Beethoven 250 and the pandemic – An appraisal of the anniversary year

Ludwig van Beethoven statue at the Vienna Konzerthaus. © Jari Kallio

As we have now reached the end of the savage parade known as 2020, it might be appropriate to take a look at this bizarre year, which happened to be the 250th anniversary of Ludwig van Beethoven’s birth. 

While we could carry on our endless debate on whether or not we really need anniversary celebrations for the big names in the repertoire, it might be more useful to let the key events of the year speak for themselves. 

A mixture of live concerts, online events and recordings, 2020 was an intriguing Beethoven year. On my behalf, the celebration was begun in February, with two dazzling concert performances by the London Symphony Orchestra and Sir Simon Rattle at Elbphilharmonie.  

Teaming up with the wonderful London Symphony Chorus and a brilliant line-up of marvellous soloists, the LSO and Rattle began their visit to Hamburg with an astounding performance of the passiontide oratorio Christus am Ölberge (1803/1804/1811). 

Way too rarely performed, the oratorio conveys a touchingly intimate narrative on Christ’s dark night of the soul. Clad in the most inspired musical raiments, the score is a borderline masterpiece. A labour of love from Rattle and his London forces, the performance was a revelation. 

Sir Simon Rattle conducting the London Symphony Orchestra and Chorus at Elbphilharmonie on Tuesday 18 Ferbuary 2020. © Daniel Dittus

Luckily, the Rattle, LSO et al. take on Christus am Ölberge was preserved on disc in conjunction with the Barbican performances in January and February by the orchestra’s house label LSO Live. 

The second LSO and Rattle evening at the Elbphilharmonie, a tremendous performance of the Ninth Symphony (1822-24) was probably my ultimate 2020 highlight. In addition to the towering musical quality of the performance, hearing these outstanding UK ensembles play their hearts out during these brooding post-Brexit times was something so very special. 

From Hamburg, my Beethoven journey proceeded to Berlin, for two memorable concerts just before the first lockdown measures. On February 29, I was lucky to catch Pinchas Zukerman and Daniel Barenboim embark on their complete cycle of Beethoven Violin Sonatas at the Pierre Boulez Saal.

Pinchas Zukerman and Daniel Barenboim performing Beethoven sonatas at the Pierre Boulez Saal Berlin on Saturday 29 February 2020. © Monika Rittershaus

A splendid evening featuring the Sonatas Opus 12 and 23, Zukerman and Barenboim navigated through the four sonatas with flying colours, with Beethoven’s textural and harmonic invention blossoming in astonishing sonic garb.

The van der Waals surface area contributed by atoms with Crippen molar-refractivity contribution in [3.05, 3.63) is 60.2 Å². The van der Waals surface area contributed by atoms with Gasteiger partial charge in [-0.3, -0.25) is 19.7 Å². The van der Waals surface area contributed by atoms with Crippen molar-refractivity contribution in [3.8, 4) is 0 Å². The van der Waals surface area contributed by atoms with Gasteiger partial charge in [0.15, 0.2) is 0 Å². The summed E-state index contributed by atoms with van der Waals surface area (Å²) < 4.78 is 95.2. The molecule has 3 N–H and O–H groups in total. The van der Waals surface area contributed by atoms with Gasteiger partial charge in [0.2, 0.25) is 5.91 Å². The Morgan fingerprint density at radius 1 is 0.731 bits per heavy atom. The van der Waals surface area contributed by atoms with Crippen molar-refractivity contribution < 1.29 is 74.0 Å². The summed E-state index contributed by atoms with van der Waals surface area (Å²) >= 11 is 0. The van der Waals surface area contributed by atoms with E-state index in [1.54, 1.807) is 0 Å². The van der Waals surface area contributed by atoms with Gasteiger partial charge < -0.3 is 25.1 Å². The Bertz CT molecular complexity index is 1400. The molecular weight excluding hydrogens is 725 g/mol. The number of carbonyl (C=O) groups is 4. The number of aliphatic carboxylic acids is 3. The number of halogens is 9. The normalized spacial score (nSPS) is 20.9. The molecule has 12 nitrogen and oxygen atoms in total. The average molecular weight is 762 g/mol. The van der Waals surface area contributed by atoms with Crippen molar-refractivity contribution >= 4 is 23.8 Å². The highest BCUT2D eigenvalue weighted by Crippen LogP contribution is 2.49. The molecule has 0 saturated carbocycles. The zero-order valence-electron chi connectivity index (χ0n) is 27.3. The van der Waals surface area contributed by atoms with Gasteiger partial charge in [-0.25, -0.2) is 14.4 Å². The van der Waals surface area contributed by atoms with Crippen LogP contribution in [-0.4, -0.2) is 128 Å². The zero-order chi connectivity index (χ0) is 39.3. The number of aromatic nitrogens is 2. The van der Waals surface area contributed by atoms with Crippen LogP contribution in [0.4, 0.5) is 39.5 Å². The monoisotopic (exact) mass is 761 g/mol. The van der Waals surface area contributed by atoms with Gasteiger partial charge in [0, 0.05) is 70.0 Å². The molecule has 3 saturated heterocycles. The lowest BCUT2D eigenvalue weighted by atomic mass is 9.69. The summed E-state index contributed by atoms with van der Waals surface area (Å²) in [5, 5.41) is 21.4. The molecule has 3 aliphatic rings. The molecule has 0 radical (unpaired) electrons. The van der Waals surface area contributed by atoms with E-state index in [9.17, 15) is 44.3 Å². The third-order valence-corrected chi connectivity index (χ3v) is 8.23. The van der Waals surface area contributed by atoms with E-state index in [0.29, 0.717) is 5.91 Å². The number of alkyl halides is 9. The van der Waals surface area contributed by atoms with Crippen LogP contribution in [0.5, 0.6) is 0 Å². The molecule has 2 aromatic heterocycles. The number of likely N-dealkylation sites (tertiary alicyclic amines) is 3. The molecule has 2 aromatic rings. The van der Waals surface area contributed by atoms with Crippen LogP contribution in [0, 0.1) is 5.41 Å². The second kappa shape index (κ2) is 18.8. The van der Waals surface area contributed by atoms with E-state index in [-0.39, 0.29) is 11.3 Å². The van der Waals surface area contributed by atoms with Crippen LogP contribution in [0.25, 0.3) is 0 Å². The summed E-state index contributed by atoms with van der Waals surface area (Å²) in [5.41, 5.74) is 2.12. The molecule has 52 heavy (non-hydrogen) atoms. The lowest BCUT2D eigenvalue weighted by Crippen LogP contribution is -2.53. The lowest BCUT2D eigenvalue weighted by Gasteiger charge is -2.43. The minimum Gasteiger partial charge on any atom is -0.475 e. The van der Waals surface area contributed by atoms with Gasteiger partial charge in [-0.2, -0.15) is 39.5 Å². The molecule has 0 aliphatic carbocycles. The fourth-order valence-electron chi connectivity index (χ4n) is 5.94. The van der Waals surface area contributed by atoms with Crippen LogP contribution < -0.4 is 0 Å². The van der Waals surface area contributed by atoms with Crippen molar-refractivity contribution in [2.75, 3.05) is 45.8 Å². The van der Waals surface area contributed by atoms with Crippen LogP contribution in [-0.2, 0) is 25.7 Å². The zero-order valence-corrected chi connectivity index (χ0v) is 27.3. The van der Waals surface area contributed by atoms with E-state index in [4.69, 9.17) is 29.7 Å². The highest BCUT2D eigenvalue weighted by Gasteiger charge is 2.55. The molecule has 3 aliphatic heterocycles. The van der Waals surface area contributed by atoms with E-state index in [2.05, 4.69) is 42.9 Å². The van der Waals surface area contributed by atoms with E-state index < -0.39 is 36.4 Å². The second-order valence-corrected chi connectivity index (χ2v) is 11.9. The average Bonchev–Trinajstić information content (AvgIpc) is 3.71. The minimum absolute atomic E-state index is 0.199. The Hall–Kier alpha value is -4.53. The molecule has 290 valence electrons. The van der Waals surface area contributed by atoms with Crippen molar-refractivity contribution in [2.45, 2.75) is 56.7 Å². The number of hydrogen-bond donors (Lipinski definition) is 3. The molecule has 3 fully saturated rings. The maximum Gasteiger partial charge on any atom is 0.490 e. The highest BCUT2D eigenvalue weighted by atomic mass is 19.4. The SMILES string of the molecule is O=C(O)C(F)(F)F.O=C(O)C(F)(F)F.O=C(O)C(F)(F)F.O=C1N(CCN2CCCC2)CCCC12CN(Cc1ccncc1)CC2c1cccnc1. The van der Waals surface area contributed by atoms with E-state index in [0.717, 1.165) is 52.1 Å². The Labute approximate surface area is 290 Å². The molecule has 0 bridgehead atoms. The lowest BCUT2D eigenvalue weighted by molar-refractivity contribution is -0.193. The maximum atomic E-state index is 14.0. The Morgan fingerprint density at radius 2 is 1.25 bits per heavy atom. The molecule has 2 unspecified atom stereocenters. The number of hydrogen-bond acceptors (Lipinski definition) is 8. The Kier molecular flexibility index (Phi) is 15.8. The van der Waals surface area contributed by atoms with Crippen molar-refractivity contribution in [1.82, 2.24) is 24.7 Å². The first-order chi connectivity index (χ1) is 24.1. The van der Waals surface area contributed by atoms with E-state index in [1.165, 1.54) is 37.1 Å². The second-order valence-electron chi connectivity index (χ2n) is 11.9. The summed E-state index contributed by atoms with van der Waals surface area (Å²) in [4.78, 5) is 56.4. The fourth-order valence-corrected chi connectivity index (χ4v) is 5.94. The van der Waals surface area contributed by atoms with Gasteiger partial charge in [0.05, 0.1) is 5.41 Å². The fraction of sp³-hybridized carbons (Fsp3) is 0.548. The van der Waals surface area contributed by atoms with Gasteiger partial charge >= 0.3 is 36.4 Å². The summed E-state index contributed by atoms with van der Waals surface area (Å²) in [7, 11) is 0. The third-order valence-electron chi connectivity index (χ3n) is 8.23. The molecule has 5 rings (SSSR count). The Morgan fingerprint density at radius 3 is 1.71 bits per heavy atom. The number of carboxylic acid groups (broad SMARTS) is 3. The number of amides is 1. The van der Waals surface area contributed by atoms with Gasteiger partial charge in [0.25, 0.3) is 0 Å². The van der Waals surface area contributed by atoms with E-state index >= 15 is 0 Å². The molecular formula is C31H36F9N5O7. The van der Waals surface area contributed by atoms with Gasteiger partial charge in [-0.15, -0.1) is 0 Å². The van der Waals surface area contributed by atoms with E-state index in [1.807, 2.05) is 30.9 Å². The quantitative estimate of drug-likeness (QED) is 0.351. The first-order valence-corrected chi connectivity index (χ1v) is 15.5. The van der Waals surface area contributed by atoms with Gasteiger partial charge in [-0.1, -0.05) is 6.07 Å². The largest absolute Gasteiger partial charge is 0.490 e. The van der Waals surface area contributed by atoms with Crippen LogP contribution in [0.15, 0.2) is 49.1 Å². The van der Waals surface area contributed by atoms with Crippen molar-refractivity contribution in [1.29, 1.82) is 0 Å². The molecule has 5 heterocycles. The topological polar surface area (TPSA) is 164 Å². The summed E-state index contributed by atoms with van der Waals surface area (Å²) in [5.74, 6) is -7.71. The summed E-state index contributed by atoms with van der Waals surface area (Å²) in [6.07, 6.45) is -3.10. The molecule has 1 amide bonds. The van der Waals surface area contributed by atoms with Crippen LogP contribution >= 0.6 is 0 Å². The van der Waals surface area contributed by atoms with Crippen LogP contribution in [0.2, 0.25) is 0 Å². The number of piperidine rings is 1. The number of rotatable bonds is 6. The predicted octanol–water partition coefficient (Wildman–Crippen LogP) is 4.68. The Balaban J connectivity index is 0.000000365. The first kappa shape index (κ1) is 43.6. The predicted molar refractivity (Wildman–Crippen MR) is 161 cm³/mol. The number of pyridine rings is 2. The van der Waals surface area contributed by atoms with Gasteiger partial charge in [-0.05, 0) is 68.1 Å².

A couple of days later, I was reunited with Christus am Ölberge, in rehearsal and performance with Simon Rattle and the Berliner Philharmoniker. Joined by the Rundfunkchor and soloists Iwona Sobotka, Benjamin Bruns and David Soar, the Berlin performance was fascinatingly different from the one with the LSO a couple of weeks earlier.

In Berlin, the score came off in a luminously Mozartian guise, with a loving nod to the orchestra’s extraordinary Beethoven tradition. The outstanding performance can be found in the archives of the Berliner Philharmoniker’s online platform, the Digital Concert Hall. 

Christus am Ölberge with Sir Simon Rattle conductng Berliner Philharmoniker and Rundfunkchor Berlin at the Philharmonie on Thursday 5 March 2020. © Monika Rittershaus

A week later, Europe went into lockdown, depriving me from attending the recreation of Beethoven’s 1808 Academy Concert by Philharmonia Orchestra and Esa-Pekka Salonen at the Royal Festival Hall in London. From mid-March to mid-November, my Beethoven journey was carried on with recordings and online streams.

One of the most uplifting online series of 2020 was, without question, the nine-part series on the symphonies by Sir John Eliot Gardiner and the Orchestre Révolutionnaire et Romantique. Originally released on YouTube, the series, featuring insightful interviews and fascinating rehearsal footage, are now available via Apple Music

Sir John Eliot Gardiner conducting the Orchestre Révolutionnaire et Romantique and the Monteverdi Choir at Carnegie Hall on 24 February 2020. © Chris Lee